The left is growing frustrated with the success conservatives are having in framing the omnibus spending bill as classic wasteful government spending. Pushing back, the Center for American Progress claims that Cutting Earmarks Doesn’t Save Money and Roll Call’s Stan Collender writes: “Saying That Cutting Earmarks Will Reduce Spending Is A Lie.”
An earmark simply is a congressional decision to allocate part of appropriation for a particular purpose. Eliminating the allocation doesn’t reduce the appropriation, it simply leaves the allocation decision to a federal department or agency rather than to Congress.
This statement is true. But conservatives do not claim that earmarks in themselves add to spending totals. As William McGurn explains in the Wall Street Journal:
What the public does not understand is that the more earmarks there are in a bill, the harder it will be to vote against it. The reason is simple: With every earmark, a congressman or senator gains a personal stake in the passage of a bill he or she might otherwise oppose.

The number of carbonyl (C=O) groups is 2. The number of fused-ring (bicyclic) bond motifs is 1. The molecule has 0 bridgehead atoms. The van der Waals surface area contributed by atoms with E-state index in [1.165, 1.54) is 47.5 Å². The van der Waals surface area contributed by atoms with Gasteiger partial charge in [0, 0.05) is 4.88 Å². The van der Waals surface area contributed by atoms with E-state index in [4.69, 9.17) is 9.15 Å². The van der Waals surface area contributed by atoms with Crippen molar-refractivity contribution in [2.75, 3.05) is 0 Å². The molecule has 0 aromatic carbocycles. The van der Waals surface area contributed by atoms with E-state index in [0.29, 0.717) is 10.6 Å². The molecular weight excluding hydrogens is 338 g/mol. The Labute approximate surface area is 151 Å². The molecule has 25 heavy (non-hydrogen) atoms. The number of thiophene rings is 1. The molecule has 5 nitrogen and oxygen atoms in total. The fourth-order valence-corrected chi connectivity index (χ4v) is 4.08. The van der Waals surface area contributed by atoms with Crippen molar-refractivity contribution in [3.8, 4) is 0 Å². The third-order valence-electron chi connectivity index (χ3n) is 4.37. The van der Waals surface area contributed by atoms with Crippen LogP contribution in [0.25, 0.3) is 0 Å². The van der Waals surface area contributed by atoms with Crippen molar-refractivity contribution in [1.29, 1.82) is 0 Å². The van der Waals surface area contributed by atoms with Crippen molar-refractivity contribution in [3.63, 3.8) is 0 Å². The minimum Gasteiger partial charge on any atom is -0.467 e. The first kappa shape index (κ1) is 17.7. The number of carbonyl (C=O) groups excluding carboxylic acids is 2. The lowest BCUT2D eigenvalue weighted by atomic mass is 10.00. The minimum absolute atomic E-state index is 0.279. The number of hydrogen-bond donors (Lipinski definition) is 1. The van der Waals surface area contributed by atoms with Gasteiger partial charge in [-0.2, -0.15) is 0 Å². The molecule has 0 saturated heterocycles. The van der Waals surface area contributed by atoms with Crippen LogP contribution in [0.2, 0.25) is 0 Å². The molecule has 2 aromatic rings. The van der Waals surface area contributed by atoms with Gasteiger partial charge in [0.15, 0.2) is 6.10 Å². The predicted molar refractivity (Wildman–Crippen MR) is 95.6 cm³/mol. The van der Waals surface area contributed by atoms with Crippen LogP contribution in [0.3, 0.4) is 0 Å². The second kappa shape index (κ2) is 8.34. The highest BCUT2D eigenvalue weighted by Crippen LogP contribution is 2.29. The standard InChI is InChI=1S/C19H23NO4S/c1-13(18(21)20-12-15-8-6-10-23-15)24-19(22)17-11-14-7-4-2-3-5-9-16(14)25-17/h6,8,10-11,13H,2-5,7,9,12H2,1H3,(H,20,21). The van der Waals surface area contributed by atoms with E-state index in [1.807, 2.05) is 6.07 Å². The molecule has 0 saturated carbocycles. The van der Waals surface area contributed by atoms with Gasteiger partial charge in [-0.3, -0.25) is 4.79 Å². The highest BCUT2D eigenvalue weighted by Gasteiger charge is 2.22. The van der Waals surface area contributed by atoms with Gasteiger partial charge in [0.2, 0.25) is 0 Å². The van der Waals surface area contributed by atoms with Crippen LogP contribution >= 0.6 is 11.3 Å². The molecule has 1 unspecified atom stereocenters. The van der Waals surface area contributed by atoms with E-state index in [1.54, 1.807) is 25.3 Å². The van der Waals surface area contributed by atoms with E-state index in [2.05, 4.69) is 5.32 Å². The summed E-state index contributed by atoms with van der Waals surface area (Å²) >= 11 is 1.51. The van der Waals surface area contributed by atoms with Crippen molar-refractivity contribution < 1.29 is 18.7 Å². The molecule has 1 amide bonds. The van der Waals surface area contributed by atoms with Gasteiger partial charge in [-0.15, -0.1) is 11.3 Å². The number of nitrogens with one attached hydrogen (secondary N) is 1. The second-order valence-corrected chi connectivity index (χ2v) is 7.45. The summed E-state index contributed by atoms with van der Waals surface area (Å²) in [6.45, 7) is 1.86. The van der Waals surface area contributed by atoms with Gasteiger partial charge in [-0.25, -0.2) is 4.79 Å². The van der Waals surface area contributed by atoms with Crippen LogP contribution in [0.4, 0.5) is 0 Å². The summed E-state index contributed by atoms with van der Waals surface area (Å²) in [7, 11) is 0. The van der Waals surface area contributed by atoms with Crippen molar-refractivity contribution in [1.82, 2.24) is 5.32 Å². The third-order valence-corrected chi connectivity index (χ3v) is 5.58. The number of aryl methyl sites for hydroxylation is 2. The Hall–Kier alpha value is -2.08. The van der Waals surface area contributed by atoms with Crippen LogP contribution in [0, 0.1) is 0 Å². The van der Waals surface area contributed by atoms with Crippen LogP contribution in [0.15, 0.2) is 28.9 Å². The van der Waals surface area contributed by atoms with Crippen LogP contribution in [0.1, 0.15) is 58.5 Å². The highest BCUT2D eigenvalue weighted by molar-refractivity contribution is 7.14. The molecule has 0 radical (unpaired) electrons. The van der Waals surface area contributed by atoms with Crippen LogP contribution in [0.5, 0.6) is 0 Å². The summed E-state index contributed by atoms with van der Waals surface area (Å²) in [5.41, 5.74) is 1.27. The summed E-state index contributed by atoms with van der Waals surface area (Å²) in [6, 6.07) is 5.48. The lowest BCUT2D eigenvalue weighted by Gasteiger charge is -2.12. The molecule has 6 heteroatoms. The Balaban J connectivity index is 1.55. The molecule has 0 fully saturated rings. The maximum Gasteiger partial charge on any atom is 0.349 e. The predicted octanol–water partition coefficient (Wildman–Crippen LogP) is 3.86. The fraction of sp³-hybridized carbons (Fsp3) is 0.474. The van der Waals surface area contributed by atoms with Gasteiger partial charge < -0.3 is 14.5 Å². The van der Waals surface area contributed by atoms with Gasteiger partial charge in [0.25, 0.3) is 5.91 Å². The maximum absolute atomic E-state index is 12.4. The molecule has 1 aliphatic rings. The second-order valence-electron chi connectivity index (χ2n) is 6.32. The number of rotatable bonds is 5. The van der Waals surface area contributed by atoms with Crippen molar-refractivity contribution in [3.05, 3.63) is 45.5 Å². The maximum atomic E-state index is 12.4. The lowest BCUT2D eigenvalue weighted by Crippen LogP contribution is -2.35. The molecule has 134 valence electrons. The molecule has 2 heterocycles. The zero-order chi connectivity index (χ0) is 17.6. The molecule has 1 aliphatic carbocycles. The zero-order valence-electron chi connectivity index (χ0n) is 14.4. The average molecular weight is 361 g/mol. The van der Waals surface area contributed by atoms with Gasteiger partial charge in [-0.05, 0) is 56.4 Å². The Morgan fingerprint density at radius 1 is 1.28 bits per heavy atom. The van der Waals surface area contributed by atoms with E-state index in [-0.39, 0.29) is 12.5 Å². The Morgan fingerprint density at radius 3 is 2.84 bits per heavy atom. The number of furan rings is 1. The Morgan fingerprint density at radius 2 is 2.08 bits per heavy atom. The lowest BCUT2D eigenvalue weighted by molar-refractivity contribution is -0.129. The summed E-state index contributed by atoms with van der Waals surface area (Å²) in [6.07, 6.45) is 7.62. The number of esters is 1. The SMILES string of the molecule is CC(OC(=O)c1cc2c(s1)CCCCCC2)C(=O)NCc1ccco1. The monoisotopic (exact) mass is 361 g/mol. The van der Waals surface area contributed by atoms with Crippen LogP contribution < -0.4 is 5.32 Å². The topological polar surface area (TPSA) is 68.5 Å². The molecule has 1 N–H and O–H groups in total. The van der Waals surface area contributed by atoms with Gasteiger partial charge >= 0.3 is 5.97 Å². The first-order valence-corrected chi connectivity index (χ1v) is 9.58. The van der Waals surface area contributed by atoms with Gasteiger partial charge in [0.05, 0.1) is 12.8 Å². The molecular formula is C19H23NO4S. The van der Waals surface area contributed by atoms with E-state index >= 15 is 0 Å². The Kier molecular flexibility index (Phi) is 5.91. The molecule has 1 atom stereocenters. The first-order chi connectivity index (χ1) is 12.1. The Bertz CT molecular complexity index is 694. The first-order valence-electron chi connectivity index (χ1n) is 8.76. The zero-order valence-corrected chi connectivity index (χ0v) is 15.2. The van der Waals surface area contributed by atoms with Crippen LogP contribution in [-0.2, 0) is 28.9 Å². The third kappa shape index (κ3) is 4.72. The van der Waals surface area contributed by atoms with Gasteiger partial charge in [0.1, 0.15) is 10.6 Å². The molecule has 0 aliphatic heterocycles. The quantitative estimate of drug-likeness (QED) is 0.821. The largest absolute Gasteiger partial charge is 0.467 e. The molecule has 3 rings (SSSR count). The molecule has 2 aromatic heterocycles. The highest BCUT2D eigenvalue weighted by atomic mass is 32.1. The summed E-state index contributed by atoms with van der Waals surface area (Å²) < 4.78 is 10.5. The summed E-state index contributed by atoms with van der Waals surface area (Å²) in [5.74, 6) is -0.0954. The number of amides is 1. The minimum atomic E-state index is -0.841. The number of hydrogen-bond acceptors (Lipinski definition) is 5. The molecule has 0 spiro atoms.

Collender does acknowledge this argument. And here is his thorough response:
I’m skeptical about that argument: Even if there isn’t an earmark, there is still something in most appropriations for almost everyone.
That’s it!?!?! His response is that he is ‘skepitical’??!!? That is his big proof that anyone who claims earmarks encourage overall spending growth is a liar? Maybe Collender should familiarize himself with this chart of OMB data on the correlation between the number of earmarks and total federal spending:
Now correlation does not always equal causation, but anybody who knows how Congress actually works should find the link persuasive. Sen. Jim DeMint told Politico last year: “I talked to colleagues who would say, ‘DeMint, I gotta vote for this bill because it has my project in it,’ even though the bill was way over budget.”